Commuters using their mobile phones while traveling via Tokyo underground in rush hour. Tokyo, Japan

During the morning rush hours in Tokyo, the traffic volume on certain urban and suburban trains is so intense that passengers are pressed against each other to a degree where they are unable to move. In railway stations, passenger streams have to be neatly organized by signs, lanes and station personnel in order to keep everybody moving. 


Chuo Dori, the main street in Akihabara, Tokyo's electronic district, Japan

Akihabara, also called Akiba after a former local shrine, is a district in central Tokyo that is famous for its many electronics shops. In more recent years, Akihabara has gained recognition as the center of Japan's otaku (diehard fan) culture, and many shops and establishments devoted to anime and manga are now dispersed among the electronic stores in the district.

Post WWII, Akihabara Station became synonymous with a black market for radio parts and other electronics. After the 1960s and '70s when the district was the place to hunt for bargains on new and used electronics, Akihabara saw its top shopping mantle increasingly usurped by discount stores elsewhere in the city. It has long since bounced back by reinventing itself as the centre of the otaku (geek) universe, catching J-pop culture fans in its gravitational pull.


Isuien Garden in summer, with the borrowed scenery of the Nandaimon Gate and Mount Wakakusayama. Nara, Japan. Isuien means "garden founded on water", and the garden's name is derived from the fact that its ponds are fed by the small adjacent Yoshikigawa River.


The shining Kinkaku ("Golden Pavilion") is a symbol of Kyoto. It was built at the end of the 14th century originally as a villa for Ashikaga Yoshimitsu, the shogun at the time. After Yoshimitsu's death, as indicated in his will, the building was converted into a temple of the Zen sect of Buddhism.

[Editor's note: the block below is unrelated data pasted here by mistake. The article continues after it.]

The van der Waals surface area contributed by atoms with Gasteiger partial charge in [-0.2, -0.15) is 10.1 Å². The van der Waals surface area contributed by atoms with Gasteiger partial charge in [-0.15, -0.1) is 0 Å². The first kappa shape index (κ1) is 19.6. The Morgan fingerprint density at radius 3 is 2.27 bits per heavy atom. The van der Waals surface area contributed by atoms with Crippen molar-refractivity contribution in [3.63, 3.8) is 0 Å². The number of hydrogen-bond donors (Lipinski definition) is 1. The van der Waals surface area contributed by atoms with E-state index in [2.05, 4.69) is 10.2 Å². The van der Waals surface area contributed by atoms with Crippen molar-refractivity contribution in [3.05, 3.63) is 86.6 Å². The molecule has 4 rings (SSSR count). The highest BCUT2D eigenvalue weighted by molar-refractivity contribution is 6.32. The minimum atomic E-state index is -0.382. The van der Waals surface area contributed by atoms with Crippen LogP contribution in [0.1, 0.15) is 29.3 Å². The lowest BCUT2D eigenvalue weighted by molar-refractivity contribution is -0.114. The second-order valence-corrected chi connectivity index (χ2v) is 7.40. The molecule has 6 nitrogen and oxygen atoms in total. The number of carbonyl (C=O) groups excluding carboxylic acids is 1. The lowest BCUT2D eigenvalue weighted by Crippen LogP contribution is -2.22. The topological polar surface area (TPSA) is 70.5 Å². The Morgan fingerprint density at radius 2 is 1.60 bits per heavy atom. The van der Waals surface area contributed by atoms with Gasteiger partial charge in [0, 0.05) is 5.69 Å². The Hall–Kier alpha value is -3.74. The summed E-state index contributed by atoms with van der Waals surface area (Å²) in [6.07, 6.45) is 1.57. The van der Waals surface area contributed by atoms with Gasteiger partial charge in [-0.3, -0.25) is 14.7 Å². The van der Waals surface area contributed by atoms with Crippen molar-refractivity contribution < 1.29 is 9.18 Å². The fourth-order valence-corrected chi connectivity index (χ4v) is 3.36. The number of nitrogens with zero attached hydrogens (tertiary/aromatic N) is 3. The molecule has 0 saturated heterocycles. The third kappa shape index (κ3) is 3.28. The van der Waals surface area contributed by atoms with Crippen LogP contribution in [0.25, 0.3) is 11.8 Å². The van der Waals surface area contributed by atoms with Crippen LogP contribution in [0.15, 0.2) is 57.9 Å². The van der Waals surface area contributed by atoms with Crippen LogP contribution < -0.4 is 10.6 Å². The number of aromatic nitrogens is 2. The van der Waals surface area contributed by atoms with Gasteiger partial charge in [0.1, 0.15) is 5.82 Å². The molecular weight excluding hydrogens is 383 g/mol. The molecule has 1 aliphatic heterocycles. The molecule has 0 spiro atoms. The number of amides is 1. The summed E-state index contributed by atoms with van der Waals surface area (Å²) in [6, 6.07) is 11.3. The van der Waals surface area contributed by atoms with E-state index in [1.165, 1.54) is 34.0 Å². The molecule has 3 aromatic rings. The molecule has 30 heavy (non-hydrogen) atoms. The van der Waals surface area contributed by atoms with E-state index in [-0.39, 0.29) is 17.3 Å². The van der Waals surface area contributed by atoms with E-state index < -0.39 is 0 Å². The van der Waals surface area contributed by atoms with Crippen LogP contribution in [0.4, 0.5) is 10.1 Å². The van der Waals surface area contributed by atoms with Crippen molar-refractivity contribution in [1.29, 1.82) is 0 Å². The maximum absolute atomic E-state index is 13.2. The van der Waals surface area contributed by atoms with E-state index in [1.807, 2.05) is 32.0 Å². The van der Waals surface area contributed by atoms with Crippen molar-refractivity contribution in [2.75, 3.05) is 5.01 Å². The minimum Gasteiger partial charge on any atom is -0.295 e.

The garden complex is an example of Muromachi period garden design, with at its centre the pond with the Golden Pavilion: it was designed to provide a view of different scenes while walking the pond.

The temple was named from the gold-leaf adorning the building: the gold symbolized purity and with the sun light it creates a striking reflection on the water.


Arashiyama Bamboo Grove, Kyoto

The Japanese have a long history with bamboo, in myths and legends, metaphorically linking a man’s strength with this plant. Many festivals also include the use of bamboo in various forms. We can see that from bamboo ice cream cups, buildings and fences. However, it is not often we get the chance to see bamboo forests in their natural state that grow thick and line the path like they do here.


Arashiyama Bamboo Grove, Kyoto

Walking into this extensive bamboo grove is like entering another world – the thick green bamboo stalks seem to continue endlessly in every direction and there’s a strange quality to the light.


Lanterns in Pontocho-dori by night, Gion, Kyoto

Pontocho is one of Japan's oldest surviving nightlife areas and it's hard to tell if it is caught in the 1980s, 1960s or 1640s.